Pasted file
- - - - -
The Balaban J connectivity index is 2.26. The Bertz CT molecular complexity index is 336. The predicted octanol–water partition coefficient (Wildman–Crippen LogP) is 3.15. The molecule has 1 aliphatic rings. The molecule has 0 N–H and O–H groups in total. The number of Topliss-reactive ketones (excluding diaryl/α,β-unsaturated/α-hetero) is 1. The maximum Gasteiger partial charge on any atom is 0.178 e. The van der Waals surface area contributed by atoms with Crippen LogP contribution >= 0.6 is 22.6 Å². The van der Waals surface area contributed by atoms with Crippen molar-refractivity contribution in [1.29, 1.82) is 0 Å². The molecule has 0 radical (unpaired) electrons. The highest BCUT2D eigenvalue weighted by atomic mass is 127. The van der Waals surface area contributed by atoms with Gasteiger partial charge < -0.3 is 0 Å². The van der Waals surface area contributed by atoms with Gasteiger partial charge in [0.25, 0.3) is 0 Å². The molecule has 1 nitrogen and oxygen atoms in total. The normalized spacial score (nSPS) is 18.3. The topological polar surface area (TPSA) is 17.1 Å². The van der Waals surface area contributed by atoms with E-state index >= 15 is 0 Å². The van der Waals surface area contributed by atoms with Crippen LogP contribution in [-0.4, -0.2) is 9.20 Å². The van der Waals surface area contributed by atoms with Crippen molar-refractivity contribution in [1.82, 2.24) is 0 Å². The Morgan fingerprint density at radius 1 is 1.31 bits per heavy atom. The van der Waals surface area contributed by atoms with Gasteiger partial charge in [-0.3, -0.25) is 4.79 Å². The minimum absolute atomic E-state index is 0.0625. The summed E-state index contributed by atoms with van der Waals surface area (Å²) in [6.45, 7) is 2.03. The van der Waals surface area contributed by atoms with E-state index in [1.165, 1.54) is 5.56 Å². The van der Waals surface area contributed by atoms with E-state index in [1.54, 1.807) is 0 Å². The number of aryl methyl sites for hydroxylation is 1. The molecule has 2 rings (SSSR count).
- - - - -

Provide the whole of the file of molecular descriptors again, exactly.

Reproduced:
The Balaban J connectivity index is 2.26. The Bertz CT molecular complexity index is 336. The predicted octanol–water partition coefficient (Wildman–Crippen LogP) is 3.15. The molecule has 1 aliphatic rings. The molecule has 0 N–H and O–H groups in total. The number of Topliss-reactive ketones (excluding diaryl/α,β-unsaturated/α-hetero) is 1. The maximum Gasteiger partial charge on any atom is 0.178 e. The van der Waals surface area contributed by atoms with Crippen LogP contribution >= 0.6 is 22.6 Å². The van der Waals surface area contributed by atoms with Crippen molar-refractivity contribution in [1.29, 1.82) is 0 Å². The molecule has 0 radical (unpaired) electrons. The highest BCUT2D eigenvalue weighted by atomic mass is 127. The van der Waals surface area contributed by atoms with Gasteiger partial charge < -0.3 is 0 Å². The van der Waals surface area contributed by atoms with Gasteiger partial charge in [0.25, 0.3) is 0 Å². The molecule has 1 nitrogen and oxygen atoms in total. The normalized spacial score (nSPS) is 18.3. The topological polar surface area (TPSA) is 17.1 Å². The van der Waals surface area contributed by atoms with E-state index >= 15 is 0 Å². The van der Waals surface area contributed by atoms with Crippen LogP contribution in [-0.4, -0.2) is 9.20 Å². The van der Waals surface area contributed by atoms with Crippen molar-refractivity contribution in [1.82, 2.24) is 0 Å². The Morgan fingerprint density at radius 1 is 1.31 bits per heavy atom. The van der Waals surface area contributed by atoms with Gasteiger partial charge in [-0.3, -0.25) is 4.79 Å². The minimum absolute atomic E-state index is 0.0625. The summed E-state index contributed by atoms with van der Waals surface area (Å²) in [6.45, 7) is 2.03. The van der Waals surface area contributed by atoms with E-state index in [1.165, 1.54) is 5.56 Å². The van der Waals surface area contributed by atoms with E-state index in [1.54, 1.807) is 0 Å². The number of aryl methyl sites for hydroxylation is 1. The molecule has 2 rings (SSSR count).